Scott Appoints Retired Lobbyist Jim Harrison to Vermont House | Off Message

Scott Appoints Retired Lobbyist Jim Harrison to Vermont House

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Jim Harrison formerly served as president of Vermont Retail & Grocers Association. - FILE: STEFAN HARD
  • File: Stefan Hard
  • Jim Harrison formerly served as president of Vermont Retail & Grocers Association.
Gov. Phil Scott has selected Statehouse veteran Jim Harrison to fill a seat in the Vermont House vacated last week by former representative Job Tate, who is deploying with the U.S. Naval Construction Battalions.

During his 29 years as president of the Vermont Retail and Grocers Association, Harrison earned a reputation as a skillful lobbyist. Nicknamed "The Hammer," he spent recent years vigorously opposing such legislative initiatives as paid sick leave, sugar-sweetened beverage taxes and mandatory labeling of genetically modified food.

Harrison retired last year at age 63, but his departure from the Statehouse has proved short-lived.

The Chittenden Republican confirmed Monday night that Scott had called him earlier that evening to offer him the seat representing the Rutland-Windsor-1 district. A spokeswoman for Scott did not immediately respond to a request for comment. News of Harrison's appointment was first reported by the Vermont Press Bureau.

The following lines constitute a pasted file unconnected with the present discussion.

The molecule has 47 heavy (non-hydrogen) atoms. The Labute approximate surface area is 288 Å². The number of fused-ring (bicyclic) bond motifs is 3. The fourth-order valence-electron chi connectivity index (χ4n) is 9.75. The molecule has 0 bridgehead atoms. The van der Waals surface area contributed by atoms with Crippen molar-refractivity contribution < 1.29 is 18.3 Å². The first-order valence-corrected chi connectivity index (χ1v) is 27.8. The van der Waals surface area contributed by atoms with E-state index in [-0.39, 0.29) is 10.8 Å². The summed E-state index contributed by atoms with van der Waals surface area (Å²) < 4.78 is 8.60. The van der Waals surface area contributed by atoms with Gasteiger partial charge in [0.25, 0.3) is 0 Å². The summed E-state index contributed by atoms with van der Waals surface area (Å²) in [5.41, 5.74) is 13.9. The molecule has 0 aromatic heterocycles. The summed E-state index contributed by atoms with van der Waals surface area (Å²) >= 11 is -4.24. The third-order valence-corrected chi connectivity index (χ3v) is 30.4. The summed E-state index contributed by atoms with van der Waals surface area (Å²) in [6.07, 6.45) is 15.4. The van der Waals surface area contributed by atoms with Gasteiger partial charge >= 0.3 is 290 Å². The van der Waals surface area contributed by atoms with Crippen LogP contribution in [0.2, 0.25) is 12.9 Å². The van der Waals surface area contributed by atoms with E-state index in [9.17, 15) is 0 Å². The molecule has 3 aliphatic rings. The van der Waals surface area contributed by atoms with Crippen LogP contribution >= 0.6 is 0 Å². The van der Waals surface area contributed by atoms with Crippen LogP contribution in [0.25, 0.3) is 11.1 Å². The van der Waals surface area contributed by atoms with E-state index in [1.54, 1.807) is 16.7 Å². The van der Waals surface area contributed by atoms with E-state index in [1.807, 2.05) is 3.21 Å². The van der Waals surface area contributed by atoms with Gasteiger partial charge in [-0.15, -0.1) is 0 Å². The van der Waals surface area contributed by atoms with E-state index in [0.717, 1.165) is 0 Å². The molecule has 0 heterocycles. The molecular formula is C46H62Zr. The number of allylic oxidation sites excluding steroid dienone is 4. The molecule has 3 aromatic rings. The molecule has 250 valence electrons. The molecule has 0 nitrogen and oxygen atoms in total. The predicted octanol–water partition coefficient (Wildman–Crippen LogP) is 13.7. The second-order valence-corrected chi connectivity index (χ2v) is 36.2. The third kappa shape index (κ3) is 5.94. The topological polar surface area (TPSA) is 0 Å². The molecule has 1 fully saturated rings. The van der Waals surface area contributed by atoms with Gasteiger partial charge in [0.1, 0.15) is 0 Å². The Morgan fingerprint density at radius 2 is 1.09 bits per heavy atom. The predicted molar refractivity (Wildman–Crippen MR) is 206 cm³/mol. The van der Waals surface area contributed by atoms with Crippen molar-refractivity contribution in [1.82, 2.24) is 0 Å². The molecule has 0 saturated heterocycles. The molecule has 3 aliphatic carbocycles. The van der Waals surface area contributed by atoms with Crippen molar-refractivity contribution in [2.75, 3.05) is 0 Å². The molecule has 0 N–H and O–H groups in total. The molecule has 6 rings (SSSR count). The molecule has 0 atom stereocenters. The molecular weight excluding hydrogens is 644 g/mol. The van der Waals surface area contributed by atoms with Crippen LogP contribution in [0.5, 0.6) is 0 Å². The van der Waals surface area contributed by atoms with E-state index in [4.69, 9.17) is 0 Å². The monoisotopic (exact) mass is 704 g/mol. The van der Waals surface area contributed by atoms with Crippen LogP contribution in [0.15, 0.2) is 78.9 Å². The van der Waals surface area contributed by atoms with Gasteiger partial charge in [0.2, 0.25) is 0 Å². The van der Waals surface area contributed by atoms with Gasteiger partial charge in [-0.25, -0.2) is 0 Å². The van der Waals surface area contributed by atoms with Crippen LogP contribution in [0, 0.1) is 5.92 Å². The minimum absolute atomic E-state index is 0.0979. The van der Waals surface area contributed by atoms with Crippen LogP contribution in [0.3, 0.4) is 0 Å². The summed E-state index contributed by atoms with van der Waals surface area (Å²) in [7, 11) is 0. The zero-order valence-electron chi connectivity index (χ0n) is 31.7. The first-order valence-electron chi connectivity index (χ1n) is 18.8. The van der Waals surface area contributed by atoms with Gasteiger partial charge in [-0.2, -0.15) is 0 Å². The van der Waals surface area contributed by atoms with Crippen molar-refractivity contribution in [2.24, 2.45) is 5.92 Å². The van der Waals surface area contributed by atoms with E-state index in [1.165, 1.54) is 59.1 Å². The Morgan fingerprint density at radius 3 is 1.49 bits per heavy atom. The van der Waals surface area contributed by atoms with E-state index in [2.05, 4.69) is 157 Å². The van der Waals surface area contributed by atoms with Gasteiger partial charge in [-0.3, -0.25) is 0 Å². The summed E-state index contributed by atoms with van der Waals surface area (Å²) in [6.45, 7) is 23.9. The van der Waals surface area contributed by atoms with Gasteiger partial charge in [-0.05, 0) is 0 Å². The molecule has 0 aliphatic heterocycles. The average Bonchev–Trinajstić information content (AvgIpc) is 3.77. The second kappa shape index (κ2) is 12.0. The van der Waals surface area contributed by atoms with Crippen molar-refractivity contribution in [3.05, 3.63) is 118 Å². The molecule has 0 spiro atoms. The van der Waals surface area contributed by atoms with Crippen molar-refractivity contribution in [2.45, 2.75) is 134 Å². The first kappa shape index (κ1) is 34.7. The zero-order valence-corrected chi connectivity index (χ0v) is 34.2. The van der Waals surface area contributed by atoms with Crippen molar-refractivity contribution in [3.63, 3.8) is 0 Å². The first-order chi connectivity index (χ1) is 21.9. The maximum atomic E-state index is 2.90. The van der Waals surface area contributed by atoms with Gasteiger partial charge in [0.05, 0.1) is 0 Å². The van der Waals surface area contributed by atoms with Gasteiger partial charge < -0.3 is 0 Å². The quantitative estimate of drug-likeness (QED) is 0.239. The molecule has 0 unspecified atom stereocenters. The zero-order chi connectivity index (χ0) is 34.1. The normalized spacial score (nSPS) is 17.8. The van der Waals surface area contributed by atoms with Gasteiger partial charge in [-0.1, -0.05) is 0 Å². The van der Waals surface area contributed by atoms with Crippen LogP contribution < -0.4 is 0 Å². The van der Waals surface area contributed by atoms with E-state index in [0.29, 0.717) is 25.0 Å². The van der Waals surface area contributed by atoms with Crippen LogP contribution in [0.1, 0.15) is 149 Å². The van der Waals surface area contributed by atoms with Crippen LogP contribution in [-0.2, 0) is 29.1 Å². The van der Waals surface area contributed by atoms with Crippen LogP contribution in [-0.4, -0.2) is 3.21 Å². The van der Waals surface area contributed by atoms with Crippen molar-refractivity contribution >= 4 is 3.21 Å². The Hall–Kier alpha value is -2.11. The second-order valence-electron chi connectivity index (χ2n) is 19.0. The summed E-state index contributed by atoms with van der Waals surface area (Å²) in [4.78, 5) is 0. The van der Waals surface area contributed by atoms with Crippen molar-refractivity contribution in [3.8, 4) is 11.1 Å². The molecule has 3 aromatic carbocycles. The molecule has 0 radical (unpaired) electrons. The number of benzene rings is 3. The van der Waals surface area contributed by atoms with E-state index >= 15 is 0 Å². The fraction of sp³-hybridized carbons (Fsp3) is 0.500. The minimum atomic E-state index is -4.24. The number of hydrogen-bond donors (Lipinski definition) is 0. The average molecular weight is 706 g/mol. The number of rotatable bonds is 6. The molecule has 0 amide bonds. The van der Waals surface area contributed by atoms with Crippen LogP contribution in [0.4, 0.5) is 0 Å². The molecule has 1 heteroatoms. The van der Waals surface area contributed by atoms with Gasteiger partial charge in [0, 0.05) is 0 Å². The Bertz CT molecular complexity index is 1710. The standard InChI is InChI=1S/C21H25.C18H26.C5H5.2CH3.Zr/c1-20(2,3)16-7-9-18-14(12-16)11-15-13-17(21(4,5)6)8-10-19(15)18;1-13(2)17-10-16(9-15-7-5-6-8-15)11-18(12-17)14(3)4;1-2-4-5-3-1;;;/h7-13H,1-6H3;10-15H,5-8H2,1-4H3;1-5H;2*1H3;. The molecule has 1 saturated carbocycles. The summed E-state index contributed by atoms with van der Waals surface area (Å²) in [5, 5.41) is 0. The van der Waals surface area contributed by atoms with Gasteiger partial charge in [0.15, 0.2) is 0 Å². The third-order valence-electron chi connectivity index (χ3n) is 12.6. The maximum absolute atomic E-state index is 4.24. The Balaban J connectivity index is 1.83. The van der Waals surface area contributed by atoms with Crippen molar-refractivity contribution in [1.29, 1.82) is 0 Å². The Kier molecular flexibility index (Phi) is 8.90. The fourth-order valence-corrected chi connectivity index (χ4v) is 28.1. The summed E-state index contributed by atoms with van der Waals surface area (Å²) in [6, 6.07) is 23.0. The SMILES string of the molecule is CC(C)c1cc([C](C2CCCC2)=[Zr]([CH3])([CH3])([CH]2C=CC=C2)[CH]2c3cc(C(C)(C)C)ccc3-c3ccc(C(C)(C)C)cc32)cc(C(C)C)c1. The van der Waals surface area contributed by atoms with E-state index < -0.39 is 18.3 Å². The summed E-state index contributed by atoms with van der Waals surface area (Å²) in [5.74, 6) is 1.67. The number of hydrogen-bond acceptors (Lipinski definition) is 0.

Dave Soucy, who is general manager at Killington's Green Mountain National Golf Course, had also been vying to replace Tate — a second-term Republican from Mendon who was one of the state's most conservative lawmakers.

Harrison, who says he's more moderate than his predecessor, echoed the governor when discussing his legislative goals. "We want to create economic opportunities," he said. "I am very concerned about some of the things that the governor has articulated about the declining population and declining workforce."

The incoming rep suggested his past work as a Statehouse lobbyist wouldn't influence his lawmaking. "I have no ties with the organization," he said, referring to the VRGA. "I'm in a totally different role now."

But Harrison's experience in the building may come in handy. "I'm certainly very familiar with the Statehouse and many of the legislators," he said. "I can hit the ground running."


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